National penal reform charity, the Prison Reform Trust, has been awarded £2.6 million in National Lottery funding to develop new approaches to long-term imprisonment.
The new grant from The National Lottery Community Fund - the largest funder of community activity in the UK - will support the Building Futures Programme, which will be delivered by the Prison Reform Trust over five years.
The Building Futures Programme aims to create solutions and shape a prison environment that is safe, humane and encourages accountability and responsibility, ultimately creating the conditions for rehabilitation and reintegration into communities. The project will inform both policy and practice across the UK, particularly around reducing re-offending and promoting community cohesion.
The group, based in London, will model the programme on its existing prisoner engagement work. In particular, it will draw on the knowledge and insight of its Prisoner Policy Network - a group of prisoners, former prisoners, their families and supporting organisations set up to give agency and voice to people with lived experience of the justice system to shape policies and practices.
Peter Dawson, Director of the Prison Reform Trust, said: “The number of people in prison serving very long sentences has risen very dramatically over the last two decades. We're delighted that this grant from The National Lottery Community Fund will allow us to respond to this fundamental change. By giving agency and voice to long-term prisoners to shape policy and practice in prisons, the project will help to create a safer, more humane and effective prison system.”
The Prison Reform Trust has appointed Dr David Maguire, currently at the Institute of Education at the University College London, to lead the programme. David has a career spanning two decades working with, researching and managing projects for excluded and marginalised groups across sectors that include housing, education, prison and the wider criminal justice system. David’s research and practice-based work are driven and informed by lived experience of some of these and other related sectors.
Dr David Maguire, Building Futures Programme Lead, said: “It’s an honour to have been appointed by the Prison Reform Trust to lead this innovative programme of work. Long-term imprisonment, however justified by the crimes committed, has profoundly harmful impacts on prisoners and their families. It is only by listening to the people most affected that we will find ways to build a better future for them and the communities in which they live.”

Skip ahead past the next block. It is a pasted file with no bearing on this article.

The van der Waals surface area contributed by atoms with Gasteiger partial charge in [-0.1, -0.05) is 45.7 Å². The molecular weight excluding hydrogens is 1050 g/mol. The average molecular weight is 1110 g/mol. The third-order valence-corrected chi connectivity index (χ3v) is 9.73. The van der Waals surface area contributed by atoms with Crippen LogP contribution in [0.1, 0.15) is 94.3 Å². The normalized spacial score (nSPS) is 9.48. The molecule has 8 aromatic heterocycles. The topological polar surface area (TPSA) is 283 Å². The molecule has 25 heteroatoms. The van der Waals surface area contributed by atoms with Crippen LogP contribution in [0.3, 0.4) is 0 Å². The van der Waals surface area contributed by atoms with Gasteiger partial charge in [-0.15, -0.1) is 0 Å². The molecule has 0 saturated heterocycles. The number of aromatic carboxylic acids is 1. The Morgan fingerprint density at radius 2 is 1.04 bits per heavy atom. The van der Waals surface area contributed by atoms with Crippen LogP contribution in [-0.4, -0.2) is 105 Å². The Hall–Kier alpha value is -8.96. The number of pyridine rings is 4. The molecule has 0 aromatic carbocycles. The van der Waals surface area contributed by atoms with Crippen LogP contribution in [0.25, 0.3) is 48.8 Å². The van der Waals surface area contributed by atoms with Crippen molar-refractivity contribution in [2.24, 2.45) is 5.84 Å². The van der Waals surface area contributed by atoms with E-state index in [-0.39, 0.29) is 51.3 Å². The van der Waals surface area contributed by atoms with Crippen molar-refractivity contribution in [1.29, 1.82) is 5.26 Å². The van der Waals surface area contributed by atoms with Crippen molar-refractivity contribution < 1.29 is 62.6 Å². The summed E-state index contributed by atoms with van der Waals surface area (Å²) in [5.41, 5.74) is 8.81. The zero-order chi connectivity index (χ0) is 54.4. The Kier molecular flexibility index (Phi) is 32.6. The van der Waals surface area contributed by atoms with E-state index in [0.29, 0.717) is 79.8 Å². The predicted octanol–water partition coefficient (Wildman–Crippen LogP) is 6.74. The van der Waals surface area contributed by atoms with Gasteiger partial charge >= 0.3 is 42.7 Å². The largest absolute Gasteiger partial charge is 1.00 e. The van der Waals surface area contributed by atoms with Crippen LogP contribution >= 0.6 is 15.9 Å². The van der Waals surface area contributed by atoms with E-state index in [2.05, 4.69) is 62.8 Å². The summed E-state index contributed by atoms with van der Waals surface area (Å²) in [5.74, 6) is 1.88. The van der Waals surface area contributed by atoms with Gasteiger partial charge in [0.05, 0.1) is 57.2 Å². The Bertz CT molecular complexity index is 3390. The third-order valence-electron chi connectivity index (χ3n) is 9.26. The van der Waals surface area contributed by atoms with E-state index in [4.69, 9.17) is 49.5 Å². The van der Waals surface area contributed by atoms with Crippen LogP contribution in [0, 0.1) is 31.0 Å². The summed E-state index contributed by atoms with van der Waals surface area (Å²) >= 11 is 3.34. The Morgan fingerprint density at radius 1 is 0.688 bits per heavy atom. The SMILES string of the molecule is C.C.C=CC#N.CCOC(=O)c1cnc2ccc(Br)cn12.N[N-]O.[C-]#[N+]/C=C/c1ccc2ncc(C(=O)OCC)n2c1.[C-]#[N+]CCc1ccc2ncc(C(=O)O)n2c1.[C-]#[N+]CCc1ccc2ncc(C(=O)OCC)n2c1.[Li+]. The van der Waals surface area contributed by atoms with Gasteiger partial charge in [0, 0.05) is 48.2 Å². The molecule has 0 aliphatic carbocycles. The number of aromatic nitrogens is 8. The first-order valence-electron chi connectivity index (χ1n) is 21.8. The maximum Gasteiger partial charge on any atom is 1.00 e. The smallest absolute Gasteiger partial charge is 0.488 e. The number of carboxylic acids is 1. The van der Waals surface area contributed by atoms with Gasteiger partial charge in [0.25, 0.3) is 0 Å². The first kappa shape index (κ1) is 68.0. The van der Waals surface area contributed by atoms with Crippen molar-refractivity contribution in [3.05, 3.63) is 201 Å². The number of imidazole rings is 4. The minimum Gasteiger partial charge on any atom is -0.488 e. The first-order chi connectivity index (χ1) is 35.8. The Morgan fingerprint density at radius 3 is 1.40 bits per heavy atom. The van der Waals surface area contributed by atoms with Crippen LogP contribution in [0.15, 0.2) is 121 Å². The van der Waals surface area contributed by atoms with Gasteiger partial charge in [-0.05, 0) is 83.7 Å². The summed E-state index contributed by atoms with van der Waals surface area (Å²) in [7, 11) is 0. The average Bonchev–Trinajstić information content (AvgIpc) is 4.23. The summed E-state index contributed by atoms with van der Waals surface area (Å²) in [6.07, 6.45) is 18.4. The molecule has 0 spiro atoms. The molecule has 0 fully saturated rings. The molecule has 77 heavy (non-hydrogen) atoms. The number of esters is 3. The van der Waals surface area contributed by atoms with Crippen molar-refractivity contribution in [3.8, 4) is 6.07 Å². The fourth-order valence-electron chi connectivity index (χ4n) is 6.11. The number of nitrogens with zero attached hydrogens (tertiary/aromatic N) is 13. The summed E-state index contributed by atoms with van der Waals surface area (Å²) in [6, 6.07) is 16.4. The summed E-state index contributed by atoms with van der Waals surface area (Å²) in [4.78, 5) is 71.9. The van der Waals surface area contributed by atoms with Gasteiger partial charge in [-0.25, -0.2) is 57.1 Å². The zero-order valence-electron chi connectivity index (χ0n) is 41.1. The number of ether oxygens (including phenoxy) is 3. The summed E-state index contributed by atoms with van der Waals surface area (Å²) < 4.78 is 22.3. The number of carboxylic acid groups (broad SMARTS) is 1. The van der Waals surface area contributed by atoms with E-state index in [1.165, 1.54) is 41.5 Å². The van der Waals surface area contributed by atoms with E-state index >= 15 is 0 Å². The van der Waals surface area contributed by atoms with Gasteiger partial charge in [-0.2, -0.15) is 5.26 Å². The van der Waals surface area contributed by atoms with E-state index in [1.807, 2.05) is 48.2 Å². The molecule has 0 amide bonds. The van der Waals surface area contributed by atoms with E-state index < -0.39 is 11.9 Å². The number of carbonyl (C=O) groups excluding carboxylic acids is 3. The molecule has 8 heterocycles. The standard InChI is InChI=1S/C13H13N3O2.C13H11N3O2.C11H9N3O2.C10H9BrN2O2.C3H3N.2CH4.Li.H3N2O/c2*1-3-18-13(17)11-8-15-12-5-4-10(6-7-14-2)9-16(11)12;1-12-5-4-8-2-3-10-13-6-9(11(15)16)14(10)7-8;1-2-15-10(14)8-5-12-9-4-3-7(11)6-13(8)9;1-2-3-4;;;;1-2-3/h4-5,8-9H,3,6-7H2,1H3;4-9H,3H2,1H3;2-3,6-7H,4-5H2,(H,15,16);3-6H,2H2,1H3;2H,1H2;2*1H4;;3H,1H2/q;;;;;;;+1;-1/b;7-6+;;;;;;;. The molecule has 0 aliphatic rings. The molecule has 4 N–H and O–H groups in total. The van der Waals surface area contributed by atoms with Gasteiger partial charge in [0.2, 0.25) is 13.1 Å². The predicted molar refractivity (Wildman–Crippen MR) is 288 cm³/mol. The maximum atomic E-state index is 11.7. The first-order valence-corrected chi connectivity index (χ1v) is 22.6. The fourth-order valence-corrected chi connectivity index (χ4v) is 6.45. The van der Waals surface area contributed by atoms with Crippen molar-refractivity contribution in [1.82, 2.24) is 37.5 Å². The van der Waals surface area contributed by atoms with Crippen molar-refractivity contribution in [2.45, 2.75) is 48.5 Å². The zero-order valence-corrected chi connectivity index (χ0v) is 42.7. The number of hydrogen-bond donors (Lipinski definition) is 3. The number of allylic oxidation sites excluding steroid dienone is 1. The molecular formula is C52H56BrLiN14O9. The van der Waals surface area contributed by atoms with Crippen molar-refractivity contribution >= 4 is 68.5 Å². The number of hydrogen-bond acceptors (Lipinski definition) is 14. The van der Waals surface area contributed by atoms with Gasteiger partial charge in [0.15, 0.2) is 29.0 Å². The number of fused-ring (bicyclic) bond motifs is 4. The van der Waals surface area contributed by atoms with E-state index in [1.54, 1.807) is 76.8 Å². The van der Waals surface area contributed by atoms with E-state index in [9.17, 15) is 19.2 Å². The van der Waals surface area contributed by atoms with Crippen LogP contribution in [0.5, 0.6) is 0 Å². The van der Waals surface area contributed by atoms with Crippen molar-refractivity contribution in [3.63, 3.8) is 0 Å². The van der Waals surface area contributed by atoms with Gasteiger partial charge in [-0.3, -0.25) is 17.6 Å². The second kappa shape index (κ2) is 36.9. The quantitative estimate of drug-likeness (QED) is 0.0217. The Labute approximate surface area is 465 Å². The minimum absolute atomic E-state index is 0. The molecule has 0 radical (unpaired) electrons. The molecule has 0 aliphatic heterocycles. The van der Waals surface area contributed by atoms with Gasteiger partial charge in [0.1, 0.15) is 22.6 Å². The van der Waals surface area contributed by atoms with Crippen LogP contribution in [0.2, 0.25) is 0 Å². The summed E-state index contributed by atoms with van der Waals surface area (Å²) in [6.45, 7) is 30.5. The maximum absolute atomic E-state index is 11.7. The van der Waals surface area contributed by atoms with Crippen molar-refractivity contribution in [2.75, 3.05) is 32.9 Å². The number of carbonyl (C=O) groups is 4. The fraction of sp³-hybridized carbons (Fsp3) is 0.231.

John Knights, Senior Head of UK Portfolio at The National Lottery Community Fund, said: “We are delighted that National Lottery funding is supporting the Prison Reform Trust’s Building Futures programme, which aims to harness the lived experience of long-term prisoners to improve approaches to rehabilitation. Thanks to National Lottery players, not only long-term prisoners, but their families, prison staff and the wider community, will have better opportunities to thrive.”
The Prison Reform Trust, founded in 1980, is an independent UK charity working to create a just, humane and effective penal system. It does this by inquiring into the workings of the system; informing prisoners, staff, the wider public and policy makers.
Currently, over 18,000 men and over 500 women – 27% of the adult prison population – are either serving over 10 years or a form of indeterminate imprisonment. The UK has more life-sentenced prisoners per 100,000 of population than any other country in Europe. Life-sentenced prisoners make up more than the 10% of the total sentenced population.
Notes to Editors
About Prison Reform Trust
The Prison Reform Trust (PRT) is an independent UK charity working to create a just, humane and effective penal system. We do this by inquiring into the workings of the system; informing prisoners, staff and the wider public; and by influencing Parliament, government and officials towards reform. The Prison Reform Trust provides the secretariat to the All Party Parliamentary Penal Affairs Group and has an advice and information service for people in prison.